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Oregon’s Douglas County withdraws rural housing zone

A plan to allow 20-acre rural home sites on 22,500 acres of farm and forestland in Oregon’s Douglas County has been withdrawn, though perhaps only

Capital Press story

Oregon’s Douglas County has withdrawn its plan to allow more rural housing on 22,500 acres of farm and forest land, though it’s likely to be revived.

Earlier this year, the county decided to allow 20-acre home sites on properties deemed of marginal value for agriculture or forestry within two miles of certain cities and rural communities.

The change was challenged before Oregon’s Land Use Board of Appeals by two state agencies — the Department of Land Conservation and Development and the Department of Fish and Wildlife — as well as the 1,000 Friends of Oregon conservation group.

Douglas County has now notified LUBA that it’s withdrawing the amendment to its comprehensive land use plan for reconsideration.

Joshua Shaklee, the county’s planning manager, said there were some “potential procedural defects” in adopting the change that may have convinced LUBA to remand the decision.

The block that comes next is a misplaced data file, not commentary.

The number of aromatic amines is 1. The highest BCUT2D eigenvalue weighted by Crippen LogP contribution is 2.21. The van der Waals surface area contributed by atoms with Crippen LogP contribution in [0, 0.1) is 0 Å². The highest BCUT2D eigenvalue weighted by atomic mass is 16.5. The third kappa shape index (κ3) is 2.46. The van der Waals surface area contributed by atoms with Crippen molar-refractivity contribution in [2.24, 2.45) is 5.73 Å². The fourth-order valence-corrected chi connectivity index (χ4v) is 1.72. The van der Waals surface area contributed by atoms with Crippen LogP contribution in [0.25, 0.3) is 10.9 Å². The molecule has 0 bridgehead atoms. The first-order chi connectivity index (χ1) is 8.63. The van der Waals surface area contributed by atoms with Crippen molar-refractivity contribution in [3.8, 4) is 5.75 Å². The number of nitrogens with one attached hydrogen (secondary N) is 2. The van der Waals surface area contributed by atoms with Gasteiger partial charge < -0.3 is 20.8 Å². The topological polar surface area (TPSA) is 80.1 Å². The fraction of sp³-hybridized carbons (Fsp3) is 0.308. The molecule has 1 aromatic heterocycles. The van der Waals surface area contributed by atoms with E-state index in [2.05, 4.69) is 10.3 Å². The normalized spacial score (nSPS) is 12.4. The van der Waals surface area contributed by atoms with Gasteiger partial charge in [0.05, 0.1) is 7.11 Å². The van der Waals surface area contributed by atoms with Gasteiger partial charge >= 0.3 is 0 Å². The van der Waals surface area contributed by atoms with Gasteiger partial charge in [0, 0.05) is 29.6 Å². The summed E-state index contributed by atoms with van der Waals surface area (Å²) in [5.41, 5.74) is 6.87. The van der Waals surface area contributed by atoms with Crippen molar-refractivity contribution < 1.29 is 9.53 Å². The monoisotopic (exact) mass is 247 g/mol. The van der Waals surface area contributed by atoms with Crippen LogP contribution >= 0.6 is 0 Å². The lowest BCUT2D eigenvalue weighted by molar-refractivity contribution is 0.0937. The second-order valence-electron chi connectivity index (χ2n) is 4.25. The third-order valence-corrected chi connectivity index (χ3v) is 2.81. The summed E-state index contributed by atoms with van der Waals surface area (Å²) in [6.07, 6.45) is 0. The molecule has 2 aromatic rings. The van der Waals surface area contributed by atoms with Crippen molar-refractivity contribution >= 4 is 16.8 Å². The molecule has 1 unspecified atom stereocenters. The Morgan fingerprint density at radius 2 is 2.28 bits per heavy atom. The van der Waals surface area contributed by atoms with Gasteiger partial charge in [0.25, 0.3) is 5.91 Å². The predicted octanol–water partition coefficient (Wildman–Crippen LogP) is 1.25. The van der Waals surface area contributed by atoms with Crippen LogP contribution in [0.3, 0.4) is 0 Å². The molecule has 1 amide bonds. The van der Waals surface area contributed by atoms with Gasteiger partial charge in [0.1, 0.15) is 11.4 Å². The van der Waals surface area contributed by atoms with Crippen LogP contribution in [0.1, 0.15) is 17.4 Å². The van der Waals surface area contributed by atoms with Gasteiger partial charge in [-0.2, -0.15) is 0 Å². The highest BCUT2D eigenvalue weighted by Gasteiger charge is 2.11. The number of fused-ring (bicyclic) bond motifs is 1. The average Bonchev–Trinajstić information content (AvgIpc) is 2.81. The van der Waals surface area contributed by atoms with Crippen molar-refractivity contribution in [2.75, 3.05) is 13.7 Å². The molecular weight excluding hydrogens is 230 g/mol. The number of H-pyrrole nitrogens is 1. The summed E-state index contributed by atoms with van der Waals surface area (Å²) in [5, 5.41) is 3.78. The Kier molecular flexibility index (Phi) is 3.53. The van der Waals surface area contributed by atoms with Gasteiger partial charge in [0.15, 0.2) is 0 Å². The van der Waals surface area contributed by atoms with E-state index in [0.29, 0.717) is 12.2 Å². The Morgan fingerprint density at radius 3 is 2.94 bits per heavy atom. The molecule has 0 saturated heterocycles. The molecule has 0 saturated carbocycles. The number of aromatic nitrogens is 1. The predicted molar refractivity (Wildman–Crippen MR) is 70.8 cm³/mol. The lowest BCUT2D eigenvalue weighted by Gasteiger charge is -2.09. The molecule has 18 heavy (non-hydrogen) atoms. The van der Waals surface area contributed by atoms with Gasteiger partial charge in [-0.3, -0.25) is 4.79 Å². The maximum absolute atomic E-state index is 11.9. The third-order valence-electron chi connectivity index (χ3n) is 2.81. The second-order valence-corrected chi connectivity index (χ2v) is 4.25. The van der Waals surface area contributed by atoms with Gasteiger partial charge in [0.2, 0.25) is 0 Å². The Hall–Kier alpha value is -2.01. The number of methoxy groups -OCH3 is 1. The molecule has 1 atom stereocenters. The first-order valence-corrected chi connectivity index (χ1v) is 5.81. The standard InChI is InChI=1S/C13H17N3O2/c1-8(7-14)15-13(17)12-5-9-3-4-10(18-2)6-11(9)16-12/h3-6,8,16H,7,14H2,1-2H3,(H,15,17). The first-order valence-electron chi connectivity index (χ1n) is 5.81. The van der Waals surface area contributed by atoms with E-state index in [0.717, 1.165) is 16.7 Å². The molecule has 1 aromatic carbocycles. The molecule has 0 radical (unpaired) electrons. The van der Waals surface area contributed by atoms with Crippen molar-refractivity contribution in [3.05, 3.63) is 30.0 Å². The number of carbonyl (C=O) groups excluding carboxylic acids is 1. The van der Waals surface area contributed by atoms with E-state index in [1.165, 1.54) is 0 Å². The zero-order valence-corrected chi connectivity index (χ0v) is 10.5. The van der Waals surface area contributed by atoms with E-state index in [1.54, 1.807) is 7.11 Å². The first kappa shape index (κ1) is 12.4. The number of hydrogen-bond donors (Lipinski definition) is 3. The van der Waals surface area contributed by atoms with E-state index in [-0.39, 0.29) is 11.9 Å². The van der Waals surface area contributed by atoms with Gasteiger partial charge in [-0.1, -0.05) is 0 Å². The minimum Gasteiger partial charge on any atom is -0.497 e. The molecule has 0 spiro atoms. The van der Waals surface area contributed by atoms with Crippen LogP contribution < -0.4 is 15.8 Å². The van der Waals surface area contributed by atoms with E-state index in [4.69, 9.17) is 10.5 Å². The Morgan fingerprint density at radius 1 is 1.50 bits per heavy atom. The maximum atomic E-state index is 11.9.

The county expects to “take another crack at it” after resolving any possible issues, which are now being reviewed by a law firm, but it’s unclear how long the process will take, he said.

“I’d describe it as a setback but not anything definitive,” Shaklee said.

Meriel Darzen, staff attorney for 1,000 Friends of Oregon, said the organization is hopeful the county will accept more citizen involvement in formulating a plan.

The final version of the plan was adopted after the opportunity for public comments had ended, which caused concerns about residents being able to weigh in on the change, she said.

“We’re hoping the withdrawal recognizes there needs to be more public process with this decision,” Darzen said.

The county has 90 days to resubmit the decision or otherwise report to LUBA, she said. If it decides to restart the decision-making process altogether, the eventual plan can still be appealed to LUBA at a later time.

According to the county, only about 25 percent of the acreage available for new homes sites under the plan would have actually been developed, resulting in about 375 housing parcels.

The final acreage was scaled down from 35,000 acres in the original proposal, which represented about 1 percent of the county’s farm and forest land.

However, critics said the county set too high a standard for commercially productive land, effectively opening the way for development of property that could profitably be used for grazing and logging.

The plan was also criticized for potentially complicating the expansion of “urban grown boundaries” around communities, since the 20-acre parcels would be harder to consolidate and develop than larger tracts.